The left design keeps lift-off mass for compatibility, while the centre one makes good use of the two RD-170: 20t more to Leo than if burning kerosene.


More payload using at the second stage an RD-191 modified for hydrogen:


still compact despite hydrogen everywhere.


Even more payload with an RD-170 at the second stage, modified for hydrogen:


but this time the first stage burns methane and oxygen, pressure-fed from steel tanks, to save money.

These are the sailback boosters I describe there:


which shall be reused after splashdown in the Ocean.


Marc Schaefer, aka Enthalpy

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I have read most of the text here in the thread, but I cannot figure out the reason for the extra thrust. Is it the other fuel (hydrogen and/or methane vs. kerosene) or the oxygen rich (instead of fuel rich) pre-combustion?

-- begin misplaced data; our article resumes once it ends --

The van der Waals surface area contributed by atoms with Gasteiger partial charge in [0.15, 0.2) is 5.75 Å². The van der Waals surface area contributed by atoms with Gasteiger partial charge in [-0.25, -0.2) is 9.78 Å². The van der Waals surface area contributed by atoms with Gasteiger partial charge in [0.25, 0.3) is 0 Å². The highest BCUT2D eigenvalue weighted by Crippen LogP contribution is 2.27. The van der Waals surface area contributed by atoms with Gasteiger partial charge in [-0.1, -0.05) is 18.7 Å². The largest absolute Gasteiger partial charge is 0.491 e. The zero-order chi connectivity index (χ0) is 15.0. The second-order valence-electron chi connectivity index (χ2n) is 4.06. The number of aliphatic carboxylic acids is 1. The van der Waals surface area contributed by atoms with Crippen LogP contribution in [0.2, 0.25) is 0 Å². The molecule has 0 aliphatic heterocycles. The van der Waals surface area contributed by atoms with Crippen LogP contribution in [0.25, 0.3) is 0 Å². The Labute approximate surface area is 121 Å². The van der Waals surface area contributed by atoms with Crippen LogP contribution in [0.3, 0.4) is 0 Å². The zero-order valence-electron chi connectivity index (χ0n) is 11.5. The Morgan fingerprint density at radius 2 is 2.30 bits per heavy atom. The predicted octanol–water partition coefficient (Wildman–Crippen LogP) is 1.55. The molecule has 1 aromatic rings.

Hydrogen and oxygen are nothing new. The Space Shuttle uses used it too. Kerosene is just cheaper and easier to handle, and that's why it's used in many rockets.

Regarding the oxygen rich chamber, I cannot figure out any thermodynamic reason why this would be more efficient.


Can you give a summary of the point you try to make, instead of such a long story? It's a little difficult to follow.

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Hi CaptainPanic and all, thanks for your interest!


The extra thrust was unexpected indeed. It doesn't come from more ejected mass, as the oxygen throughput is kept in the best case, and O2:RG1:H2 mass ratio is 1000:28:167 instead of the initial O2:RG1 mass ratio of 1000:427. It comes from the greater ejection speed, like 4023m/s instead of 3305m/s for the RD-170 keeping the nozzle exit area.